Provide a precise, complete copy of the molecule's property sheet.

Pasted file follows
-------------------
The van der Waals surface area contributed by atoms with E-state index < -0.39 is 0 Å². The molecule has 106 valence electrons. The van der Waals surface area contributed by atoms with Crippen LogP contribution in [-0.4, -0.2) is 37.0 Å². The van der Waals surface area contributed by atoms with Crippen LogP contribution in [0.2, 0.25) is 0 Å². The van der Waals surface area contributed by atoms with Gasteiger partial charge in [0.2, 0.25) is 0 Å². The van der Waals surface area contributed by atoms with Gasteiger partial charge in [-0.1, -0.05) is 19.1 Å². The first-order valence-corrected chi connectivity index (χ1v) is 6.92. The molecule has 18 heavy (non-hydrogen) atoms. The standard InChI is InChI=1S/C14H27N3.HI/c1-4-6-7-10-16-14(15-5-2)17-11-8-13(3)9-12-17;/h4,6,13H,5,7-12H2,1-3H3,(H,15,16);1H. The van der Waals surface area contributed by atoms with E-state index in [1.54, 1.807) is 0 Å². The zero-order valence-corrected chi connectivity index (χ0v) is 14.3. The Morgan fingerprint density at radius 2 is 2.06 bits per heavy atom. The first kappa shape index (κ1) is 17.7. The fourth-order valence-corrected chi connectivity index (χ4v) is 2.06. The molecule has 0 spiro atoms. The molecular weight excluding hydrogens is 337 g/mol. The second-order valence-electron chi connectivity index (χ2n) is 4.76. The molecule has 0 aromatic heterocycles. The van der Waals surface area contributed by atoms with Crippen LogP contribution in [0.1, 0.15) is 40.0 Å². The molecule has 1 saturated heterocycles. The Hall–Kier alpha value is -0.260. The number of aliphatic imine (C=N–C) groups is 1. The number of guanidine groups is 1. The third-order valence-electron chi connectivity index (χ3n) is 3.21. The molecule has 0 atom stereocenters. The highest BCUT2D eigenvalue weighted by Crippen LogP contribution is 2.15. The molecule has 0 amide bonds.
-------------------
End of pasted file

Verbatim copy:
The van der Waals surface area contributed by atoms with E-state index < -0.39 is 0 Å². The molecule has 106 valence electrons. The van der Waals surface area contributed by atoms with Crippen LogP contribution in [-0.4, -0.2) is 37.0 Å². The van der Waals surface area contributed by atoms with Crippen LogP contribution in [0.2, 0.25) is 0 Å². The van der Waals surface area contributed by atoms with Gasteiger partial charge in [0.2, 0.25) is 0 Å². The van der Waals surface area contributed by atoms with Gasteiger partial charge in [-0.1, -0.05) is 19.1 Å². The first-order valence-corrected chi connectivity index (χ1v) is 6.92. The molecule has 18 heavy (non-hydrogen) atoms. The standard InChI is InChI=1S/C14H27N3.HI/c1-4-6-7-10-16-14(15-5-2)17-11-8-13(3)9-12-17;/h4,6,13H,5,7-12H2,1-3H3,(H,15,16);1H. The van der Waals surface area contributed by atoms with E-state index in [1.54, 1.807) is 0 Å². The zero-order valence-corrected chi connectivity index (χ0v) is 14.3. The Morgan fingerprint density at radius 2 is 2.06 bits per heavy atom. The first kappa shape index (κ1) is 17.7. The fourth-order valence-corrected chi connectivity index (χ4v) is 2.06. The molecule has 0 spiro atoms. The molecular weight excluding hydrogens is 337 g/mol. The second-order valence-electron chi connectivity index (χ2n) is 4.76. The molecule has 0 aromatic heterocycles. The van der Waals surface area contributed by atoms with Crippen LogP contribution in [0.1, 0.15) is 40.0 Å². The molecule has 1 saturated heterocycles. The Hall–Kier alpha value is -0.260. The number of aliphatic imine (C=N–C) groups is 1. The number of guanidine groups is 1. The third-order valence-electron chi connectivity index (χ3n) is 3.21. The molecule has 0 atom stereocenters. The highest BCUT2D eigenvalue weighted by Crippen LogP contribution is 2.15. The molecule has 0 amide bonds.